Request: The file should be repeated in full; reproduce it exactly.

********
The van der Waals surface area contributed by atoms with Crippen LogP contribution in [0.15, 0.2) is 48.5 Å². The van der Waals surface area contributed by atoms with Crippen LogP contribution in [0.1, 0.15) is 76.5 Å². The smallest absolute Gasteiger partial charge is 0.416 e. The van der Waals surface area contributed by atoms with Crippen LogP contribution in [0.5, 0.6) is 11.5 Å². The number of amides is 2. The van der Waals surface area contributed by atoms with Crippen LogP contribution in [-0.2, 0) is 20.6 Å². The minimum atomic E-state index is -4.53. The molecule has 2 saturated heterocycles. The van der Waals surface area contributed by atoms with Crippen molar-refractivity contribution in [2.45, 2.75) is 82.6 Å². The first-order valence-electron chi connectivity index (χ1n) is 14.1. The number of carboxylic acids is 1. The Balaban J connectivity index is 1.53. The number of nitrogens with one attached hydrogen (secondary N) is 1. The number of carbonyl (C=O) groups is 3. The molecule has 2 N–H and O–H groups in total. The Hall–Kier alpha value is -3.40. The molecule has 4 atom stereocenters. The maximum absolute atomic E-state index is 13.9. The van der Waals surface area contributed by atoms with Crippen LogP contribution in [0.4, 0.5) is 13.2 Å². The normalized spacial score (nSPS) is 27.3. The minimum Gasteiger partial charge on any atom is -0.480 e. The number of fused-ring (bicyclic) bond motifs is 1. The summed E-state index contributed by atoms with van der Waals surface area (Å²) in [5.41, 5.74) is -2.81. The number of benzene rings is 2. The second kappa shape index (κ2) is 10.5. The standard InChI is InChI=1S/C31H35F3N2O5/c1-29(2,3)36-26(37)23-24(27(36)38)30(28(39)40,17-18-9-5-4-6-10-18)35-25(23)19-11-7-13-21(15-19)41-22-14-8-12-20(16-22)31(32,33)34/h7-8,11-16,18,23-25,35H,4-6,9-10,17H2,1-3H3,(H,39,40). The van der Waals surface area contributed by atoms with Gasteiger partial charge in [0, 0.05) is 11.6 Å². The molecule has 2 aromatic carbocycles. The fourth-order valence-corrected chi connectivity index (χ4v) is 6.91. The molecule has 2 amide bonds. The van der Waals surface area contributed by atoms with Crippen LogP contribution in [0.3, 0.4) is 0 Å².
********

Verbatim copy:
The van der Waals surface area contributed by atoms with Crippen LogP contribution in [0.15, 0.2) is 48.5 Å². The van der Waals surface area contributed by atoms with Crippen LogP contribution in [0.1, 0.15) is 76.5 Å². The smallest absolute Gasteiger partial charge is 0.416 e. The van der Waals surface area contributed by atoms with Crippen LogP contribution in [0.5, 0.6) is 11.5 Å². The number of amides is 2. The van der Waals surface area contributed by atoms with Crippen LogP contribution in [-0.2, 0) is 20.6 Å². The minimum atomic E-state index is -4.53. The molecule has 2 saturated heterocycles. The van der Waals surface area contributed by atoms with Crippen molar-refractivity contribution in [2.45, 2.75) is 82.6 Å². The first-order valence-electron chi connectivity index (χ1n) is 14.1. The number of carboxylic acids is 1. The Balaban J connectivity index is 1.53. The number of nitrogens with one attached hydrogen (secondary N) is 1. The number of carbonyl (C=O) groups is 3. The molecule has 2 N–H and O–H groups in total. The Hall–Kier alpha value is -3.40. The molecule has 4 atom stereocenters. The maximum absolute atomic E-state index is 13.9. The van der Waals surface area contributed by atoms with Crippen LogP contribution in [0.4, 0.5) is 13.2 Å². The normalized spacial score (nSPS) is 27.3. The minimum Gasteiger partial charge on any atom is -0.480 e. The number of fused-ring (bicyclic) bond motifs is 1. The summed E-state index contributed by atoms with van der Waals surface area (Å²) in [5.41, 5.74) is -2.81. The number of benzene rings is 2. The second kappa shape index (κ2) is 10.5. The standard InChI is InChI=1S/C31H35F3N2O5/c1-29(2,3)36-26(37)23-24(27(36)38)30(28(39)40,17-18-9-5-4-6-10-18)35-25(23)19-11-7-13-21(15-19)41-22-14-8-12-20(16-22)31(32,33)34/h7-8,11-16,18,23-25,35H,4-6,9-10,17H2,1-3H3,(H,39,40). The van der Waals surface area contributed by atoms with Gasteiger partial charge in [0, 0.05) is 11.6 Å². The molecule has 2 aromatic carbocycles. The fourth-order valence-corrected chi connectivity index (χ4v) is 6.91. The molecule has 2 amide bonds. The van der Waals surface area contributed by atoms with Crippen LogP contribution in [0.3, 0.4) is 0 Å².